BMJ Case Reports 2012; doi:10.1136/bcr-2012-006916

Contact allergic gastritis: an underdiagnosed entity?

  1. Cornelia S L Müller
  1. Department of Dermatology, Saarland University Hospital, Homburg/Saar, Germany
  1. Correspondence to Dr Cornelia S L Müller, cornelia.mueller{at}


Only a few cases of contact allergic gastritis in patients with nickel allergy have been reported. We report a case of probable contact-allergic gastritis in a 46-year-old woman. Clinical examination revealed lichenoid mucosal lesions of the gums adjacent to bridges and crowns that had been implanted several weeks back. Since implantation, the patient had suffered from gastrointestinal complaints (including stomach pain). Gastroscopy showed eosinophilic gastritis. Patch testing done under the diagnosis of contact allergic stomatitis showed positive reactions to: gold sodium thiosulphate; manganese (II) chloride; nickel (II) sulphate; palladium chloride; vanadium (III) chloride and zirconium (IV) chloride. The crowns and bridge contained gold, palladium and zirconium chloride, hence they were replaced by titan-based dentition. Shortly after replacing the artificial dentition, all gastrointestinal symptoms resolved spontaneously without further treatment. Delayed-type allergy against the components of artificial dentition seemed to be the cause of gastritis.


Little is known about the incidence of contact allergic gastritis in humans. Only a few experimental animal studies investigating this entity have been conducted. In the 1960s, the research teams of Bicks, Rosenberg and Macher1–3 were able to elicit delayed hypersensitivity reactions in the stomach and in the colon of guinea pigs by intra- and epicutaneous sensitisation followed by oral challenge. Nakajima4 ,5 was able to induce allergic gastritis in guinea pigs using potassium bichromate, dinitrochlorobenzene, dinitrofluorobenzene and picryl chloride. In 1996, allergic gastritis was reported in a young girl who had accidentally swallowed a nickel-containing Canadian currency.6 Nickel-allergic-contact dermatitis had been observed in this young patient after contact with nickel-containing ear-rings and spectacles. The coin was removed 5 days after swallowing and, although she did not report gastrointestinal symptoms or pain, biopsies taken during gastroduodenoscopy to remove the coin showed gastritis and duodenitis with an increase in the number of eosinophils, lymphocytes and plasma cells in the mucosa in combination with a highly reactive epithelium.6 The girl also suffered from an itchy, papular skin rash that developed several hours after swallowing the coin and resolved rapidly after its removal.

Case presentation

A 46-year-old woman reported a 10-week history of itchy mucosal lesions of the gingiva adjacent to ceramic-blended crowns composed of a gold-containing alloy in her right and left upper jaw. A zirconium-oxide-containing bridge had been implanted 12 weeks back in her left lower jaw (figure 1). Since implantation of this artificial dentition, she had further suffered nose swelling as well as gastrointestinal complaints (colic-like pains; pressure and pain in her stomach and diarrhoea). She also reported that she had suffered from stomatitis-like symptoms several years ago that resolved spontaneously after removal of amalgam-containing dental fillings that had been replaced by ceramic inlays.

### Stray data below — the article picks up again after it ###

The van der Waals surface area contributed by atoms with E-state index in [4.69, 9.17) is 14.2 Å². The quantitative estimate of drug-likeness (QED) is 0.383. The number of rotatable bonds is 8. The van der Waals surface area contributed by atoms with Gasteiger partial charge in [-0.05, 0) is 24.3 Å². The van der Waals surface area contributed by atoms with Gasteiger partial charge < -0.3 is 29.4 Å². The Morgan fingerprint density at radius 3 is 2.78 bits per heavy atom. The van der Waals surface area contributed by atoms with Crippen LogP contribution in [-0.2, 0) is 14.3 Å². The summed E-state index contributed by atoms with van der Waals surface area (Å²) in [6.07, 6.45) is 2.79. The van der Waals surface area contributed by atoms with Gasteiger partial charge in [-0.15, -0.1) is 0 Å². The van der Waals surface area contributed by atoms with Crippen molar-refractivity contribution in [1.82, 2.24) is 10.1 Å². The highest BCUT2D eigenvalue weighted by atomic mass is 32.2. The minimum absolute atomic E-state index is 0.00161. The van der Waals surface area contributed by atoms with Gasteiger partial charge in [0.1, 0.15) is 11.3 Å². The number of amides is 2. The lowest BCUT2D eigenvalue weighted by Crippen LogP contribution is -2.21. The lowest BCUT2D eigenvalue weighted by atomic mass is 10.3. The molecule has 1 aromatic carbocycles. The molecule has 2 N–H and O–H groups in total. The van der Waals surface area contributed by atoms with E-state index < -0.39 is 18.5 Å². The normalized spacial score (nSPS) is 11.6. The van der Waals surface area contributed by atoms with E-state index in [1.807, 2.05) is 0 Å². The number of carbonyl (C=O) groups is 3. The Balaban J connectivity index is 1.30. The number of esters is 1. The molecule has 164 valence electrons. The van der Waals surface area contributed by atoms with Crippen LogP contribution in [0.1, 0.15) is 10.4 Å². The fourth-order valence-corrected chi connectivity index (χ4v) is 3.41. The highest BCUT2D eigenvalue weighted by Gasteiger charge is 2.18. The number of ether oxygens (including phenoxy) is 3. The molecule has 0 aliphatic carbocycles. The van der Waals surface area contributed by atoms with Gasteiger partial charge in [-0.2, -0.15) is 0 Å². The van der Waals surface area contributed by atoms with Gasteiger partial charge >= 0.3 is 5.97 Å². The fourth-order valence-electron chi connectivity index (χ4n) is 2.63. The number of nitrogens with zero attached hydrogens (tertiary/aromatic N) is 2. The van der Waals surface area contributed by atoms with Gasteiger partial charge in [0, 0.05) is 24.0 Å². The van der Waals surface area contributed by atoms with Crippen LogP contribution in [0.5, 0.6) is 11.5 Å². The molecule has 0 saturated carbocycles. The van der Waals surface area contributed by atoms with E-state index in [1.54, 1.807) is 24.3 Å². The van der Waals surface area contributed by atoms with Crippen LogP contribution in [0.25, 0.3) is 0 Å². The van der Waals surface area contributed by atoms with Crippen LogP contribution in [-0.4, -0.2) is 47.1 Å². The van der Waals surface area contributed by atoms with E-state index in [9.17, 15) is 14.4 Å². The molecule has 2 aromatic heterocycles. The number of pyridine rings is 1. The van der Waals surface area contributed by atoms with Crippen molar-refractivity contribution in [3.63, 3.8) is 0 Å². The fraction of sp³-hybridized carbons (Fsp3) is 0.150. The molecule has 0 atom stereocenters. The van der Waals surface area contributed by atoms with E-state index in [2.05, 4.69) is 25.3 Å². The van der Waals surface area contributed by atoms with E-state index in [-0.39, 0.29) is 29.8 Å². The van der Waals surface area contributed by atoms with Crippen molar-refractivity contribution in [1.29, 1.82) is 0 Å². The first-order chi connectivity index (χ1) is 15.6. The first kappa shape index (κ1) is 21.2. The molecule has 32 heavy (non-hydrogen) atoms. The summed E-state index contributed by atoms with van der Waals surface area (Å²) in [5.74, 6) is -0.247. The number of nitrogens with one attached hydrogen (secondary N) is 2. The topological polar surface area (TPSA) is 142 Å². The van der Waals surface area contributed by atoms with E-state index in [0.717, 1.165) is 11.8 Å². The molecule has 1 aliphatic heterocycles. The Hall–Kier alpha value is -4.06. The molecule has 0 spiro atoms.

Figure 1

Lichenoid inflammation of the gingiva directly adjacent to ceramic-blended gold crowns in the right (A) and left (B) upper jaw. Severe inflammation of the gingiva became obvious after removal of the zirconium-containing bridge (C).


Laboratory investigation (complete blood count, determination of levels of C reactive protein, antinuclear antibodies and antibodies against BP 180 and desmoglein 1 and 3 to rule out bullous autoimmune diseases) were not abnormal. Gastroscopy and histological investigation of mucosal biopsies taken during this procedure showed a non-erosive eosinophilic gastritis without proof of Helicobacter pylori (figure 2). Patch testing with Deutsche Kontaktallergie-Gruppe standard series (Allmirall Hermal, Reinbek, Germany) and relevant dental metals as well as substances relevant for dental technicians (Almirall Hermal) were undertaken. Allergens were applied on the upper back with Finn Chambers on Scanpor (Epitest, Tuusula, Finland) and Fixomull Stretch tape (BSN Medical, Hamburg, Germany) and removed after 1 day to avoid irritation. Readings were taken on days 2, 3 and 4 according to guidelines set by the International Contact Dermatitis Research Group. Delayed readings were carried out after 1 and 2 weeks.

Figure 2

Gastritis with CD138-positive plasma cells (A), a lymphocytic infiltrate (staining with anti-CD43 antibody; B) and multiple eosinophils (Giemsa staining; C).